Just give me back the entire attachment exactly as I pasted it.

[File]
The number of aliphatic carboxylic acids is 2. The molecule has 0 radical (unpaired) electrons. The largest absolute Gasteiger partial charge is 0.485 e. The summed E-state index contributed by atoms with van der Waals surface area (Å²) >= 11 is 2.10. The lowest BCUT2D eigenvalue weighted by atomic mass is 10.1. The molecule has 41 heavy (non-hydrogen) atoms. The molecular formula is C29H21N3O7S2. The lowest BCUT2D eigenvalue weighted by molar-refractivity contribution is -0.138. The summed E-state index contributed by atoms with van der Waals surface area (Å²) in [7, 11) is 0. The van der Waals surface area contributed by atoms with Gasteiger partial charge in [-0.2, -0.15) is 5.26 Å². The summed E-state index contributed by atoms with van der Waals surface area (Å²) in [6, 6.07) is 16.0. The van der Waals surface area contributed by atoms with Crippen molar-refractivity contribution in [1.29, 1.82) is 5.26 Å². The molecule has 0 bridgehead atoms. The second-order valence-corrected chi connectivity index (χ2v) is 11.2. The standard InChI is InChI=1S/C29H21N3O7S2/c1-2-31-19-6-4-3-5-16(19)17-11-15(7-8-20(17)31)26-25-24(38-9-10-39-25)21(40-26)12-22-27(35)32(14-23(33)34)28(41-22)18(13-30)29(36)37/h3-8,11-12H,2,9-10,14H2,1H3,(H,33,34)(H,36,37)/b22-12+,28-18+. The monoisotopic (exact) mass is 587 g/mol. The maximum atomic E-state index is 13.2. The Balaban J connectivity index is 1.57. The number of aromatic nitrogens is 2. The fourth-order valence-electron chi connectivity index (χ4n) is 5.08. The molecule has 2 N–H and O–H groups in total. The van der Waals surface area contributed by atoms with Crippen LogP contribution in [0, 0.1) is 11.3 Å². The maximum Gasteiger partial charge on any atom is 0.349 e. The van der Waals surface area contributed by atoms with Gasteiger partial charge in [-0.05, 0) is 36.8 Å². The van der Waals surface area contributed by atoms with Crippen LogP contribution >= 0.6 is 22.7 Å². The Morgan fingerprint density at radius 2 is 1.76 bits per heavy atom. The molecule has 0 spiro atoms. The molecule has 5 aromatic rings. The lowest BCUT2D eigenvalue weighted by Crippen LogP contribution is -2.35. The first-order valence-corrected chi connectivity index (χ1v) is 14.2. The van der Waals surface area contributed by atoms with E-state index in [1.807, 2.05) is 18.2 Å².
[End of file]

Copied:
The number of aliphatic carboxylic acids is 2. The molecule has 0 radical (unpaired) electrons. The largest absolute Gasteiger partial charge is 0.485 e. The summed E-state index contributed by atoms with van der Waals surface area (Å²) >= 11 is 2.10. The lowest BCUT2D eigenvalue weighted by atomic mass is 10.1. The molecule has 41 heavy (non-hydrogen) atoms. The molecular formula is C29H21N3O7S2. The lowest BCUT2D eigenvalue weighted by molar-refractivity contribution is -0.138. The summed E-state index contributed by atoms with van der Waals surface area (Å²) in [7, 11) is 0. The van der Waals surface area contributed by atoms with Gasteiger partial charge in [-0.2, -0.15) is 5.26 Å². The summed E-state index contributed by atoms with van der Waals surface area (Å²) in [6, 6.07) is 16.0. The van der Waals surface area contributed by atoms with Crippen molar-refractivity contribution in [1.29, 1.82) is 5.26 Å². The molecule has 0 bridgehead atoms. The second-order valence-corrected chi connectivity index (χ2v) is 11.2. The standard InChI is InChI=1S/C29H21N3O7S2/c1-2-31-19-6-4-3-5-16(19)17-11-15(7-8-20(17)31)26-25-24(38-9-10-39-25)21(40-26)12-22-27(35)32(14-23(33)34)28(41-22)18(13-30)29(36)37/h3-8,11-12H,2,9-10,14H2,1H3,(H,33,34)(H,36,37)/b22-12+,28-18+. The monoisotopic (exact) mass is 587 g/mol. The maximum atomic E-state index is 13.2. The Balaban J connectivity index is 1.57. The number of aromatic nitrogens is 2. The fourth-order valence-electron chi connectivity index (χ4n) is 5.08. The molecule has 2 N–H and O–H groups in total. The van der Waals surface area contributed by atoms with Crippen LogP contribution in [0, 0.1) is 11.3 Å². The maximum Gasteiger partial charge on any atom is 0.349 e. The van der Waals surface area contributed by atoms with Gasteiger partial charge in [-0.05, 0) is 36.8 Å². The van der Waals surface area contributed by atoms with Crippen LogP contribution >= 0.6 is 22.7 Å². The Morgan fingerprint density at radius 2 is 1.76 bits per heavy atom. The molecule has 0 spiro atoms. The molecule has 5 aromatic rings. The lowest BCUT2D eigenvalue weighted by Crippen LogP contribution is -2.35. The first-order valence-corrected chi connectivity index (χ1v) is 14.2. The van der Waals surface area contributed by atoms with E-state index in [1.807, 2.05) is 18.2 Å².